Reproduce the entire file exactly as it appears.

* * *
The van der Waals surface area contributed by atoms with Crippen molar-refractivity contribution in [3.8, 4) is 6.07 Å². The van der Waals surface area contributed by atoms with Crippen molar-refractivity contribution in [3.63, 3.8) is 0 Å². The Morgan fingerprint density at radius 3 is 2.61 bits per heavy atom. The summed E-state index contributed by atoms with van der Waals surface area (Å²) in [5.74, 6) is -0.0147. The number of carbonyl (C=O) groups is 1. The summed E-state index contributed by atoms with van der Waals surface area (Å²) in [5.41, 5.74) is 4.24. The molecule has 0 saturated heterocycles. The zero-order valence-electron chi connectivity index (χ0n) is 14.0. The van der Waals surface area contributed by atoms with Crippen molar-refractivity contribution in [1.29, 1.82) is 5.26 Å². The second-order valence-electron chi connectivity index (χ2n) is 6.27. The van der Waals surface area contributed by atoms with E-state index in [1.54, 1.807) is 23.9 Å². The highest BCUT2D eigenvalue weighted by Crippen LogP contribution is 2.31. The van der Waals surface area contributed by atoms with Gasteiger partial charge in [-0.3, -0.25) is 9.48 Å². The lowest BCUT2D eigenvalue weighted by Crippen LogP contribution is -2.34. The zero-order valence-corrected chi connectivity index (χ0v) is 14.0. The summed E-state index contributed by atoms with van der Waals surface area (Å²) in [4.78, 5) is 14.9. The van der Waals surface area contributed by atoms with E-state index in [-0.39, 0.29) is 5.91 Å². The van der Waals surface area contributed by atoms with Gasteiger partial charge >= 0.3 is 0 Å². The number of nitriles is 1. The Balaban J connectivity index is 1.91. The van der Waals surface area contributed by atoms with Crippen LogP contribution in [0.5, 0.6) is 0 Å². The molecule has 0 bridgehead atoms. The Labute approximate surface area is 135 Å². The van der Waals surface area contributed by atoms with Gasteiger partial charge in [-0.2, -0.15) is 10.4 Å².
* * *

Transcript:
The van der Waals surface area contributed by atoms with Crippen molar-refractivity contribution in [3.8, 4) is 6.07 Å². The van der Waals surface area contributed by atoms with Crippen molar-refractivity contribution in [3.63, 3.8) is 0 Å². The Morgan fingerprint density at radius 3 is 2.61 bits per heavy atom. The summed E-state index contributed by atoms with van der Waals surface area (Å²) in [5.74, 6) is -0.0147. The number of carbonyl (C=O) groups is 1. The summed E-state index contributed by atoms with van der Waals surface area (Å²) in [5.41, 5.74) is 4.24. The molecule has 0 saturated heterocycles. The zero-order valence-electron chi connectivity index (χ0n) is 14.0. The van der Waals surface area contributed by atoms with Crippen molar-refractivity contribution in [1.29, 1.82) is 5.26 Å². The second-order valence-electron chi connectivity index (χ2n) is 6.27. The van der Waals surface area contributed by atoms with E-state index in [1.54, 1.807) is 23.9 Å². The highest BCUT2D eigenvalue weighted by Crippen LogP contribution is 2.31. The van der Waals surface area contributed by atoms with Gasteiger partial charge in [-0.3, -0.25) is 9.48 Å². The lowest BCUT2D eigenvalue weighted by Crippen LogP contribution is -2.34. The zero-order valence-corrected chi connectivity index (χ0v) is 14.0. The summed E-state index contributed by atoms with van der Waals surface area (Å²) in [4.78, 5) is 14.9. The van der Waals surface area contributed by atoms with E-state index in [-0.39, 0.29) is 5.91 Å². The van der Waals surface area contributed by atoms with Gasteiger partial charge >= 0.3 is 0 Å². The number of nitriles is 1. The Balaban J connectivity index is 1.91. The van der Waals surface area contributed by atoms with Crippen LogP contribution in [0.5, 0.6) is 0 Å². The molecule has 0 bridgehead atoms. The Labute approximate surface area is 135 Å². The van der Waals surface area contributed by atoms with Gasteiger partial charge in [-0.2, -0.15) is 10.4 Å².